Officials declare world’s first famine in six years

February 21, 2017 by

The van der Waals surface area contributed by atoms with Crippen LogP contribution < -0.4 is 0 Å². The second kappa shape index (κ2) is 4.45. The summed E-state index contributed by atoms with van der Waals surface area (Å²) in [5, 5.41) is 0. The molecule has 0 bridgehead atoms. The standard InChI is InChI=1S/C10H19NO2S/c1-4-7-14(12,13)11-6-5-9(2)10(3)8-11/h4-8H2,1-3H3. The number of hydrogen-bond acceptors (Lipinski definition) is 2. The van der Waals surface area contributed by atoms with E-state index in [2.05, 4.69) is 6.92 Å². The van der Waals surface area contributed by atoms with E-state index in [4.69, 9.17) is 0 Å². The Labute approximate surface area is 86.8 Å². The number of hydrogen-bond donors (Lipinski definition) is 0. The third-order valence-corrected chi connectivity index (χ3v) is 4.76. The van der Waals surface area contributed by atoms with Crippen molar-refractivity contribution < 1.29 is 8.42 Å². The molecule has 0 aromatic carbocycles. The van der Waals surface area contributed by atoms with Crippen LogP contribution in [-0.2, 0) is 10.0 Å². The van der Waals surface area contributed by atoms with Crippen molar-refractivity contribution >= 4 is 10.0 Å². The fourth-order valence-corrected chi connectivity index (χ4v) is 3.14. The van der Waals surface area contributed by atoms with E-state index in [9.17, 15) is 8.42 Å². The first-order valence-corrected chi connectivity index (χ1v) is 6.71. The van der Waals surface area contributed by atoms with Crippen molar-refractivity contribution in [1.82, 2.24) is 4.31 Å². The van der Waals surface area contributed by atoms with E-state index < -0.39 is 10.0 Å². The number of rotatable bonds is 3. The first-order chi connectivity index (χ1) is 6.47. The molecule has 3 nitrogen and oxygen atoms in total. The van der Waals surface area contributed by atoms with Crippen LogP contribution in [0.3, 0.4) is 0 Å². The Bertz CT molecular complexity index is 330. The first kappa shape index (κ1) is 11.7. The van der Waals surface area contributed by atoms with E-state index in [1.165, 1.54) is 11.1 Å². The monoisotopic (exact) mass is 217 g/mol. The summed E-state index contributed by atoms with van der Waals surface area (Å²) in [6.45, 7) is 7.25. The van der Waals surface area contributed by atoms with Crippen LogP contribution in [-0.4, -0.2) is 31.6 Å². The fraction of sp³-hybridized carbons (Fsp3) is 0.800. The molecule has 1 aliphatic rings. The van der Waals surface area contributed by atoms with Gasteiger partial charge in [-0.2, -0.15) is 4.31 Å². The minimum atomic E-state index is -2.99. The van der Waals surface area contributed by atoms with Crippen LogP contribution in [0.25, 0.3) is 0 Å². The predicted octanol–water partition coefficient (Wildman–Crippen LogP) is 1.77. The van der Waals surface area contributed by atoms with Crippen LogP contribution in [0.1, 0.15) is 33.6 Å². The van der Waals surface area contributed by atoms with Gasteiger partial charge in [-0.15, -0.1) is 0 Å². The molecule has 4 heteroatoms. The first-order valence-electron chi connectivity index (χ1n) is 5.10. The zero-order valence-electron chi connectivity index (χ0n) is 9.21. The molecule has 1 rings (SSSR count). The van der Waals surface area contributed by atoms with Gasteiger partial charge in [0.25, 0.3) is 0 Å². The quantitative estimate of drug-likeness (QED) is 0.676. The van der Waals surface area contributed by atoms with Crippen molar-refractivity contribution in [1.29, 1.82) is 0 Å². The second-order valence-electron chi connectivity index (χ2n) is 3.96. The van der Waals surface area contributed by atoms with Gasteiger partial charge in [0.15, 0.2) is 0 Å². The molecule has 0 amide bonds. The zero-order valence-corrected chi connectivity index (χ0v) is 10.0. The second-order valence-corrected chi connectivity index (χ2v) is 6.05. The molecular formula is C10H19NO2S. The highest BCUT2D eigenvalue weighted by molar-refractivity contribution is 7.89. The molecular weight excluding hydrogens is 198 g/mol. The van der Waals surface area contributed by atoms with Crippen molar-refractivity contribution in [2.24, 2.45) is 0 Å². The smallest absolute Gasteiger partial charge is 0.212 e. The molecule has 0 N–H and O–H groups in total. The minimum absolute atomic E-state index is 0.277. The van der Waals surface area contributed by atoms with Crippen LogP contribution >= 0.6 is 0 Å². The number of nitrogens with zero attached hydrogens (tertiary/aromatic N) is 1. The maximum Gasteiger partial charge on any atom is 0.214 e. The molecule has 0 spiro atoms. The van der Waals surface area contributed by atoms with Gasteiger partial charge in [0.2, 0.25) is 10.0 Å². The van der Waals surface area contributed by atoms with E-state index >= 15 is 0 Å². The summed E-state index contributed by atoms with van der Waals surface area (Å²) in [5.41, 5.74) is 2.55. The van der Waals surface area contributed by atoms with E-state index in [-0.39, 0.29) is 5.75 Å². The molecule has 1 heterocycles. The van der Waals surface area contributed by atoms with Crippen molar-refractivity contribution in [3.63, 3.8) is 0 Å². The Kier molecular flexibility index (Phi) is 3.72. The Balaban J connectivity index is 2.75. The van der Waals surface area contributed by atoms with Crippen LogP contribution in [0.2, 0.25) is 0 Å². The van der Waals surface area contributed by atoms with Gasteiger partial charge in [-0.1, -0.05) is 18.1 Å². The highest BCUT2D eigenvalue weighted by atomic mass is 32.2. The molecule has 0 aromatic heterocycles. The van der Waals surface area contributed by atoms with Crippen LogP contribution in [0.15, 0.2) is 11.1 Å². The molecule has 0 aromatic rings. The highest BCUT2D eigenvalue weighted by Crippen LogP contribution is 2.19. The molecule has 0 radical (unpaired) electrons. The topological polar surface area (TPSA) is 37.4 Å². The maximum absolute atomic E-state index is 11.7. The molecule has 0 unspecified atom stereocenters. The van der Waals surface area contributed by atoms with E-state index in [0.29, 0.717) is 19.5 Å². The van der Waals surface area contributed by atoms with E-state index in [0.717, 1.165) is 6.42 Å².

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Officials have declared the first official famine in six years – in South Sudan. And it is entirely manmade. The United Nations and South Sudanese government said 100,000 people are already suffering, and one million more are expected to face starvation soon. Food and Agriculture Organization representative Serge Tissot said, “Our worst fears have been realized.” The United Nations said war and economic troubles are to blame for the famine, which has been officially declared in some areas of the Unity state but also threatens other parts of South Sudan. High food prices also make it harder for hungry people to obtain sufficient sustenance. Head of the World Food Programme (WFP) in South Sudan, Joyce Luma, said the famine is man-made – three years of strife has affected farmers and impacted crop production. Tissot said, “Many families have exhausted every means they have to survive.” Related: Severe drought and El Niño have put 32 million southern Africans in peril According to the WFP and the United Nations Children’s Fund (UNICEF), 4.9 million people desperately need food in South Sudan – that’s over 40 percent of the entire population. But that number could rise to 5.5 million people, or 47 percent of the population, by the summer, according to the Integrated Food Security Phase Classification (IPC). IPC’s report said acute malnutrition is a public health emergency in the country, as 14 out of 23 counties show Global Acute Malnutrition around or greater than 15 percent. UNICEF representative Jeremy Hopkins said they estimate over one million children are acutely malnourished in South Sudan. The report called for assistance, saying humanitarian help in 2016 was able to bolster and even improve food security in some areas. “It is of paramount importance that assistance not only continues in 2017, but scales up in the face of mounting food insecurity across the country,” the report states. But Luma warned there’s only so much assistance can do without peace in South Sudan. Via the BBC and the United Nations Images via European Commission DG ECHO on Flickr ( 1 , 2 )